February 28, 2012 at 6:00 pm Comments (0)
Lent resources are popping up all over the place on Christian sites at the moment. This season is now under way. Our church doesn’t do Lent so things like this still feel very new to me. For a few years now, on and off, I’ve been following the church calendar in my Bible reading programme. I found a book Ancient Future Time by Robert Webber, which aims to introduce the church year to a new generation of evangelicals. Reading it gave me the idea of incorporating into my Bible reading, the lectionary – the plan of Sunday Bible readings that is traditionally used in churches.
I can fully understand those who might cock a snoot at the traditional calendar, especially when some churches follow it too rigidly and it is associated with routines that some find boring. Yet now I find the lectionary is something that I love to dip into and explore. I like Jonny Baker‘s phrase: that he thinks of traditions like these as a ‘sort of dressing up box’. I am finding the church year gives a rhythm to my devotions that I can use and enjoy as much or as little as I want to.
Lent is about a lot more than just ‘giving something up’. But it is not to be approached legalistically. I don’t believe that we have to pray, read the Bible, give or fast at Lent more than any other time. But I think there is something powerful when the focus of our Bible reading becomes more communal. I am finding that Lent is giving me an opportunity to join in with the devotions of many other Christians across the world as I dip into these resources during this season.
What do you think?
When I originally posted this three years. Scott Lencke suggested this link:
New Covenant Lent by Internet Monk
February 21, 2012 at 6:00 pm Comments (0)
A book review
A Theology of the Dark Side by Nigel Goring Wright is written to those who want an assessment of the doctrine of the devil and demons as taught in the Bible as it contains some good principles on in ‘deliverance ministry’ or ‘spiritual warfare’. However you may struggle with this book if you are not used to scholarly study as it quotes a number of theologians and evaluates their perspectives. Some may find some of this a little overwhelming and confusing especially since Wright often explains a viewpoint initially uncritically and later goes back to evaluate it. It certainly isn’t for the casual reader.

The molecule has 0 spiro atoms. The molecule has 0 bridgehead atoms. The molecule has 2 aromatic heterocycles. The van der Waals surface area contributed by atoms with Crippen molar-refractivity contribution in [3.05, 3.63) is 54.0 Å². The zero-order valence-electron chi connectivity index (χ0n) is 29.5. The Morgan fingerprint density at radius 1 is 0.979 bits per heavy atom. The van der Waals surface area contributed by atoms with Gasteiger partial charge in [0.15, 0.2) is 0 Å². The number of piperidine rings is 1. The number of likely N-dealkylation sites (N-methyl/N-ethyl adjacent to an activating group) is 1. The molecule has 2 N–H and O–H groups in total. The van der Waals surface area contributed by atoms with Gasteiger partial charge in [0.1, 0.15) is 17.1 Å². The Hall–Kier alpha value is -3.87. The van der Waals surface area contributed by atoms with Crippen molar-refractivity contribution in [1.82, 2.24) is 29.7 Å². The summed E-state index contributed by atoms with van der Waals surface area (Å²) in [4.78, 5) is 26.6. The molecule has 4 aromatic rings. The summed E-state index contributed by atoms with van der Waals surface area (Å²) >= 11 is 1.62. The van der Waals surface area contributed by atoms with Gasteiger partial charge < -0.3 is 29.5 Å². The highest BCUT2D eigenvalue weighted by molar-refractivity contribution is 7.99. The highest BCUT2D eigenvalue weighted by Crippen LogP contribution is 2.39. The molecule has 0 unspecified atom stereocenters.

A Theology of the Dark Side examines the idea of there being supernatural beings existing in spiritual form from a contemporary view point. It evaluates theologians that have attempted to demythologise the spiritual realm. In doing so A Theology of the Dark Side carefully analysises Walter Wink’s view of the ‘principalities and powers’ as the properties of governmental systems. Wright sees this as a useful way of understanding how demons work but concludes that this cannot be the whole story as the Bible portrays them as having an existence beyond this.
This book warns people away from a paranoid view that sees the devil and demons behind everything that goes wrong. As such it is a much needed antidote to some charismatic practices such as shouting in prayer meetings ‘we bind you’ to supposed named demonic forces. Though Wright criticises such practices he certainly encourages spiritual warfare through prayer as well as through campaigning against injustice – encouraging Christians to be involved in politics. He also believes firmly that there are occasions when it may be necessary to speak to demons resident in individuals to cast them out and gives guidance as to how this should be done.
Down with the Devil quotes & comments by David Matthew on A Theology of the Dark Side
February 14, 2012 at 6:00 pm Comments (0)
Over the past few weeks I have blogged a series of brief case studies on five very different sorts of projects that all could be considered missional in their own ways. Here’s my recap. Please follow the links to read each one.
This is a social enterprise that collects used accessories and trains women rescued from trafficking, addiction and homelessness in the skills needed to turn these into highly stylish products.